Title via: Sugarhill Gang, Rappers Delight. The song is 14 minutes long so I don’t really feel the need to add anything further to the conversation.
________________________________________________________
Music lately:

Eileen Jewell, Shaking All Over. Her voice is deliciously mellow and relaxed and after hearing Wanda Jackson’s version so many times, I like the calmer but still dirty arrangement of this classic.

Christine Ebersole’s voice goes from crystal-clear to shrieky in a matter of seconds while she’s acting her face off in Grey Gardens the musical. Will You is one of the more crystalline moments in the show, and while the song was only written a few years ago it sounds like a lost track from the forties. Beautiful.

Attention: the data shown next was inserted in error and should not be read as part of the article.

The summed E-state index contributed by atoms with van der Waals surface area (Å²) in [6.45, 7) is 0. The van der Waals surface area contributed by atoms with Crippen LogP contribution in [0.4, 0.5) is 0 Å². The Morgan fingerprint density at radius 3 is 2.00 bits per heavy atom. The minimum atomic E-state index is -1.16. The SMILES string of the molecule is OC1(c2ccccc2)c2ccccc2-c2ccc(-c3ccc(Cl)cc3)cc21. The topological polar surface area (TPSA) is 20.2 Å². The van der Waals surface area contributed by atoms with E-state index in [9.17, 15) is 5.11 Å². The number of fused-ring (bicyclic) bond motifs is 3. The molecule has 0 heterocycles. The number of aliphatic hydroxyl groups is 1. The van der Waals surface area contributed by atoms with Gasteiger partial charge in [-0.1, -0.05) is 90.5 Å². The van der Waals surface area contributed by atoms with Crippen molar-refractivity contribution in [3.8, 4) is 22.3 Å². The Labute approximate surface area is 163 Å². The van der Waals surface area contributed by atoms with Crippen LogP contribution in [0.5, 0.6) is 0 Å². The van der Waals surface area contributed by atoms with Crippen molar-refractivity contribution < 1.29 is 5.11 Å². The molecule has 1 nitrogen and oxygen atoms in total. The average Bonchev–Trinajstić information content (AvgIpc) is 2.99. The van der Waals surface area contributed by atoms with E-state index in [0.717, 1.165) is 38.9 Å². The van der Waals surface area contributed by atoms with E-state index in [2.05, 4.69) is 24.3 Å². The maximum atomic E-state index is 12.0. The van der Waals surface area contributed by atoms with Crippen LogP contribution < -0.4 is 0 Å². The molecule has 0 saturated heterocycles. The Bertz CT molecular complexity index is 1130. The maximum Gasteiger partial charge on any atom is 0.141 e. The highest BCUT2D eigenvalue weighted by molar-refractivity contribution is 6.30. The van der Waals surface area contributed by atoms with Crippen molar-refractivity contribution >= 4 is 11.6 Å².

This is probably a decent Bon Iver song to listen to if you’ve never heard them before. It was way souped up live!
________________________________________________________


Next time: It’s nearly midnight and I feel like chocolate. And I don’t see any reason why that want would be inconsistent when I’m next in the kitchen cooking something…

"your wife is sighing, crying, and your olive tree is dying"

“Oh jeeez Tim, you’ve got a huge bit of sleep in your eye. Don’t let it fall in the cornmeal, I won’t be able to find it.” And other such romantic truisms of our time. As I say every year, I don’t dig Valentine’s Day (val-meh-ntines?) partly as a “whatever” to corporate pushers of expensive heteronormative cards and presents, but also as a fist bump of solidarity to the Dolly magazine reading full o’ sighs younger me. Waitangi Day is a much more important date to circle on the calendar for me.